Look up, look down, look sideways from the spiraling ramps at the Guggenheim, where the new show, “Alex Katz: Gathering,” celebrates the Brooklyn-born artist’s prolific career, some 80 years and still counting. He’s 95.
An early viewing on October 26 revealed a mammoth open cube in the rotunda, a stage set designed by Katz for “Polaris” (1976), a dance choreographed by the late Paul Taylor and performed that evening by members of his company to an appreciative audience that filled the ground level and lined the ramps. Works & Process, an organization that offers artists a platform to showcase and discuss their creative output, presented the program, which allowed dancegoers to see the piece in the round and not up on a stage.
Taylor and Katz, who designed costumes and sets for the modern dance choreographer for four decades, famously collaborated on 16 works. Several are being performed at Lincoln Center from November 1-13 to complement the Guggenheim’s exploration of Katz’s artistic practice.
Begin at the bottom for a mostly chronological journey up the spiral that concludes in an off-ramp gallery filled with immersive, largely abstract landscapes (“Ocean 9,” 2022), a focus of the painter in recent years. But anyone even vaguely familiar with Katz’s oeuvre knows that he embraced figuration in the 20th century and painted big, bold portraits of his friends and family, while never aligning himself with a particular style or school of art. He painted what he wanted to, in the way that he wanted to.
Here and Now
In his human subjects, he looked not for psychological insight as much as an immediate impression — how they appeared at a particular moment in time. He sought to capture gestures and expressions, little black dresses and headscarves, to tell their story.
In his landscapes, he wanted to record immediate sensory effects, that first “blast” of experience, as he termed it. Because he was interested in the here and now — “visual experience in the present tense,” the wall text states. He called it “quick things passing,” like the hint of a smile or light hitting water.
His paintings are luminous, bathed in light, a palpable presence in the works. In his portraits, he used cropping and close-ups, inspired by billboards and mid-century images of starlets on movie screens and in magazines, to create stylish tableaux. His favorite subject, hands down, was his wife of more than 60 years, Ada Del Moro, a talented research biologist whom he met at a gallery opening in the city in 1957.
His muse, Ada was the face that launched a thousand pictures (more actually). And she launches the exhibit here, on the ground floor, where Katz’s iconic “Blue Umbrella 2” (1972) — picturing his wife in pink lipstick and kerchief, channeling a Hollywood film star —telegraphs the dynamism to come.
The Cool Kids
Katz is a native New Yorker, born in Brooklyn in 1927 and raised in St. Albans, Queens. He studied art at Cooper Union in the East Village and has spent his entire life in Maine and the city, where he was a notable part of the downtown arts community.
His friends — who became his subjects — were the cool kids dangling cigarettes and sipping cocktails. They were avant-garde painters, poets, writers, dancers, musicians and critics, like Frank O’Hara, Meredith Monk, LeRoi Jones (Amiri Baraka), Joe Brainard, John Ashbery, Robert Rauschenberg, Mariko Mori and, of course, Paul Taylor (“Paul Taylor,” 1959; “Paul Taylor Dance Company,” 1963-1964).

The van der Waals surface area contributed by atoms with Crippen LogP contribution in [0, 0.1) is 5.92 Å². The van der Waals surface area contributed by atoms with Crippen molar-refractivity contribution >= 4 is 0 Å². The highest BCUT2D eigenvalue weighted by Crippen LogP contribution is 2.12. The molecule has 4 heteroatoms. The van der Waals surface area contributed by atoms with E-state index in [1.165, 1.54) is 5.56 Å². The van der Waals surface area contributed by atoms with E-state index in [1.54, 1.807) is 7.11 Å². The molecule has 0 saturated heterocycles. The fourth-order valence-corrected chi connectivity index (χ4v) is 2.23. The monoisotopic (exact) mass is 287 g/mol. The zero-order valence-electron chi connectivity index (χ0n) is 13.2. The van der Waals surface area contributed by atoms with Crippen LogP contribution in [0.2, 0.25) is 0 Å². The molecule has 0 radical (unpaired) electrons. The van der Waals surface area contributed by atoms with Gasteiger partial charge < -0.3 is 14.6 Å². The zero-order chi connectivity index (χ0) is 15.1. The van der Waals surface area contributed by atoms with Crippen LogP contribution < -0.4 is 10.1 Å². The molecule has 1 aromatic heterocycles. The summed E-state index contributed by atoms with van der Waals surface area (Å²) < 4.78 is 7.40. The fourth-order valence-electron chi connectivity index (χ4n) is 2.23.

Two summer residencies at the Scowhegan School of Painting & Sculpture in rural Maine, in 1949 and 1950, led to a lifelong engagement with the natural landscape of the state, where he owns a yellow farmhouse in the coastal village of Lincolnville and paints scenes, like the thickly wooded “Crosslight” (2019).
One distinctive feature of his work is his use of doubles and repetitive imagery, rather like a cameraman who keeps shooting a subject in order to capture successive gestures and postures, some very subtle (“Ada Ada,” 1959; “Double Portrait of Robert Rauschenberg,” 1959). “The Black Dress” (1960) features six Adas in cocktail attire splayed across the canvas — sitting, standing, arms folded, hands folded, arms behind her back — “as if different moments are being captured simultaneously,” the exhibit label states. It’s a visual flash that reads like cinema, though there is no overall narrative.
Katz’s freestanding cutout figures, his equivalent of sculpture, are sprinkled here and there on the ramps. Walk around them, compare the front to the back because sometimes he plays tricks and things don’t match up, like those arms in “Francesco” (1992; painter Francesco Clemente). But he wants to create a dynamic whole, to create a sense of movement and energy by freeing the figures from the canvas and allowing them to stand on their own.
Some of the cutouts represent full figures, while others are severely cropped — just heads — or even cut up and presented in slices. “Allen Ginsberg” (1985) is a face in six parts. Per the label, “the work’s radical cropping reflects the shifts in intensity experienced in a personal encounter.”
The show’s title, “Gathering,” references a 1951 poem by his friend James Schuyler, “Salute,” which imagines a gathering of flowers. Here gathered are artworks and the people and places that animated them.